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Edward Bellamy

John Simkin

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Edward Bellamy was a tremendous influence on the ideas of young people at the end of the 19th century. Unfortunately, he is no long remembered. I came across him several times when I was reading autobiographies of left-wing figures.

Bellamy became a socialist after reading The Cooperative Commonwealth: An Exposition of Modern Socialism by Laurence Gronlund. His novel, Looking Backward, was published in 1888. Set in Boston, the book's hero, Julian West, falls into a hypnotic sleep and wakes in the year 2000, to find he is living in a socialist utopia where people co-operate rather than compete. The novel was highly successful and sold over 1,000,000 copies. It was the third largest bestseller of its time, after Uncle Tom's Cabin and Ben-Hur.

Bellamy Clubs were established all over the United States for discussing and propagating the book's ideas. Alfred Salter read the book as a young man in London and along with his wife, Ada Salter, attempted to build Bellamy's utopia in Bermondsey. His book also inspired the Garden City movement.

According to Benjamin Flower: "Edward Bellamy possessed a charming and lovable personality. There was nothing of the militant reformer about him, although he was a man who held steadfastly to his convictions." Erich Fromm has argued that the is "one of the most remarkable books ever published in America."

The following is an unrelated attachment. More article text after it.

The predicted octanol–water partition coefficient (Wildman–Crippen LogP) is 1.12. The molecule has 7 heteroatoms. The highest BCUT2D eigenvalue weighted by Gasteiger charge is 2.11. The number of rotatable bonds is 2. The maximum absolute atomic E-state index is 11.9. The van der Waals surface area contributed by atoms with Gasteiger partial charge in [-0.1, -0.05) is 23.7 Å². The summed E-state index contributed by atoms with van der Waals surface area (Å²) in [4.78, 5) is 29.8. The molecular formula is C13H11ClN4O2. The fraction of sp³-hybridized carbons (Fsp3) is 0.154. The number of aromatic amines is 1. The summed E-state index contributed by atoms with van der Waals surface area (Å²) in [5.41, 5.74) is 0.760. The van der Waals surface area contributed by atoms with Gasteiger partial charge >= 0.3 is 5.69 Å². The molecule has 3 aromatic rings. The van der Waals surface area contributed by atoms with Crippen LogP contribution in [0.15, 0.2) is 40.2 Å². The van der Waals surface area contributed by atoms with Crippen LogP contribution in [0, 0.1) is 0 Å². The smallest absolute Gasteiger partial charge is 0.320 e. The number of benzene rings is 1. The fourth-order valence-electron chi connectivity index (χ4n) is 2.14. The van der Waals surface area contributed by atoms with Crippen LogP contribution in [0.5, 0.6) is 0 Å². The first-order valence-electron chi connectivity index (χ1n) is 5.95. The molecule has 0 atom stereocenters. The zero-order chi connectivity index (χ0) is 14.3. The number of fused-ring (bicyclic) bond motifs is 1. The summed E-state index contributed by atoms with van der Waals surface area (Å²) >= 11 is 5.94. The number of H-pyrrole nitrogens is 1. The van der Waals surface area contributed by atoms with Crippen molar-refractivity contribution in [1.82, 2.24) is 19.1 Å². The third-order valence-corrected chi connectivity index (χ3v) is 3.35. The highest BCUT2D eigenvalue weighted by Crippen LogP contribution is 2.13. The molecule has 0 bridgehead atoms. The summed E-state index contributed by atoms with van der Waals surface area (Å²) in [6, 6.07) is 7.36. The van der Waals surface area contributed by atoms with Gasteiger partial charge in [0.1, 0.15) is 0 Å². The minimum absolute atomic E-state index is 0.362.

A strong supporter of the nationalization of public services, Bellamy's ideas encouraged the foundation of what became known as Nationalist Clubs. He also became editor of The Nationalist (1889-91) and the New Nation (1891-94). Bellamy's Equality (1897) was an attempt to answer the critics of Looking Backward.

Edward Bellamy died from tuberculosis at Chicopee on 22nd May, 1898.


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People who have claimed that they were deeply influenced by Looking Backward include, Elizabeth Cady Stanton, Daniel De Leon, Eugene Debs, Julius Wayland, Charlotte Perkins Gilman, Upton Sinclair, Scott Nearing and Elizabeth Gurley Flynn.

Some believe that Bellamy's Equality is a better book. The book emphasised the central role of women in radical social change. It also provided a bold affirmation of animal rights and wilderness conservation. Peter Kropotkin argued that he knew of "no other socialist work... that equals Bellamy's Equality."

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